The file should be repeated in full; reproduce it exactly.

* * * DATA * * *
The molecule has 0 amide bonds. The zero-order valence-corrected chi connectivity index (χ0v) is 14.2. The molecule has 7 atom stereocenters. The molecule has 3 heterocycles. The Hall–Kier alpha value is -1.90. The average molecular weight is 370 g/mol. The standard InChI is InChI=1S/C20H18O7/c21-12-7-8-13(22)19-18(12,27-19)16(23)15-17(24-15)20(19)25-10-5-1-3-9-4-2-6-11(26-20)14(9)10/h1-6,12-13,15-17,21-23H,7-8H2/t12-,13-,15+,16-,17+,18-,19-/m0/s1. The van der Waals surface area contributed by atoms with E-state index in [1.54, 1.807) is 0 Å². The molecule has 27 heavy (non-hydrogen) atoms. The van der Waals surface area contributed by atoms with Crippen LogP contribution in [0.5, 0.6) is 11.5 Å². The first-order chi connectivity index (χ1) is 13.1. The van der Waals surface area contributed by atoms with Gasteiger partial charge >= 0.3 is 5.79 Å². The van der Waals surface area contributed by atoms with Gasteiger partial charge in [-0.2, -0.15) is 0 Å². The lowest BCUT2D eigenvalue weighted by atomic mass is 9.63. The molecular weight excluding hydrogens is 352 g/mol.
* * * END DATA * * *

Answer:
The molecule has 0 amide bonds. The zero-order valence-corrected chi connectivity index (χ0v) is 14.2. The molecule has 7 atom stereocenters. The molecule has 3 heterocycles. The Hall–Kier alpha value is -1.90. The average molecular weight is 370 g/mol. The standard InChI is InChI=1S/C20H18O7/c21-12-7-8-13(22)19-18(12,27-19)16(23)15-17(24-15)20(19)25-10-5-1-3-9-4-2-6-11(26-20)14(9)10/h1-6,12-13,15-17,21-23H,7-8H2/t12-,13-,15+,16-,17+,18-,19-/m0/s1. The van der Waals surface area contributed by atoms with E-state index in [1.54, 1.807) is 0 Å². The molecule has 27 heavy (non-hydrogen) atoms. The van der Waals surface area contributed by atoms with Crippen LogP contribution in [0.5, 0.6) is 11.5 Å². The first-order chi connectivity index (χ1) is 13.1. The van der Waals surface area contributed by atoms with Gasteiger partial charge >= 0.3 is 5.79 Å². The van der Waals surface area contributed by atoms with Gasteiger partial charge in [-0.2, -0.15) is 0 Å². The lowest BCUT2D eigenvalue weighted by atomic mass is 9.63. The molecular weight excluding hydrogens is 352 g/mol.